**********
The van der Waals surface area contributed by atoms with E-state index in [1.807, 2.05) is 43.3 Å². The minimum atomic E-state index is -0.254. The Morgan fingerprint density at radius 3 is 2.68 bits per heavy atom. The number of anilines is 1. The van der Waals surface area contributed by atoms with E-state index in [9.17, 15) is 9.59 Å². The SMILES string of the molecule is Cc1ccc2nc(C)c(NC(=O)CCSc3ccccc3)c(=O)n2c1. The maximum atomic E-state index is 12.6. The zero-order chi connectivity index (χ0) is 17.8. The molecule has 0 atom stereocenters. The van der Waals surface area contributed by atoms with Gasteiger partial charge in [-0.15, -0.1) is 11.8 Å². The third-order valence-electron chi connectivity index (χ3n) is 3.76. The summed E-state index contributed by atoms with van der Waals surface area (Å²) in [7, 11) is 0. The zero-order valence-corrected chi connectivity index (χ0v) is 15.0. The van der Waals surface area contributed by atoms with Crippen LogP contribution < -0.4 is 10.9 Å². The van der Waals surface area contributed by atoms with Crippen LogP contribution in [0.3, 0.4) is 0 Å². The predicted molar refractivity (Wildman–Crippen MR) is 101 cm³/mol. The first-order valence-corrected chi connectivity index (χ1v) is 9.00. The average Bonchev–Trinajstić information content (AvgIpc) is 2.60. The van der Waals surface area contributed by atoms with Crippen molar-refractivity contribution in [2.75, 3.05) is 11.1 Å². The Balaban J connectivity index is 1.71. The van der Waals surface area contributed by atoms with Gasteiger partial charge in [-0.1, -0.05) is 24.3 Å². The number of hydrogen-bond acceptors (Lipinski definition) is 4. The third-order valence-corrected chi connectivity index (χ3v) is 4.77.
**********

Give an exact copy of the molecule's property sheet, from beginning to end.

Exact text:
The van der Waals surface area contributed by atoms with E-state index in [1.807, 2.05) is 43.3 Å². The minimum atomic E-state index is -0.254. The Morgan fingerprint density at radius 3 is 2.68 bits per heavy atom. The number of anilines is 1. The van der Waals surface area contributed by atoms with E-state index in [9.17, 15) is 9.59 Å². The SMILES string of the molecule is Cc1ccc2nc(C)c(NC(=O)CCSc3ccccc3)c(=O)n2c1. The maximum atomic E-state index is 12.6. The zero-order chi connectivity index (χ0) is 17.8. The molecule has 0 atom stereocenters. The van der Waals surface area contributed by atoms with Gasteiger partial charge in [-0.15, -0.1) is 11.8 Å². The third-order valence-electron chi connectivity index (χ3n) is 3.76. The summed E-state index contributed by atoms with van der Waals surface area (Å²) in [7, 11) is 0. The zero-order valence-corrected chi connectivity index (χ0v) is 15.0. The van der Waals surface area contributed by atoms with Crippen LogP contribution < -0.4 is 10.9 Å². The van der Waals surface area contributed by atoms with Crippen LogP contribution in [0.3, 0.4) is 0 Å². The predicted molar refractivity (Wildman–Crippen MR) is 101 cm³/mol. The first-order valence-corrected chi connectivity index (χ1v) is 9.00. The average Bonchev–Trinajstić information content (AvgIpc) is 2.60. The van der Waals surface area contributed by atoms with Crippen molar-refractivity contribution in [2.75, 3.05) is 11.1 Å². The Balaban J connectivity index is 1.71. The van der Waals surface area contributed by atoms with Gasteiger partial charge in [-0.1, -0.05) is 24.3 Å². The number of hydrogen-bond acceptors (Lipinski definition) is 4. The third-order valence-corrected chi connectivity index (χ3v) is 4.77.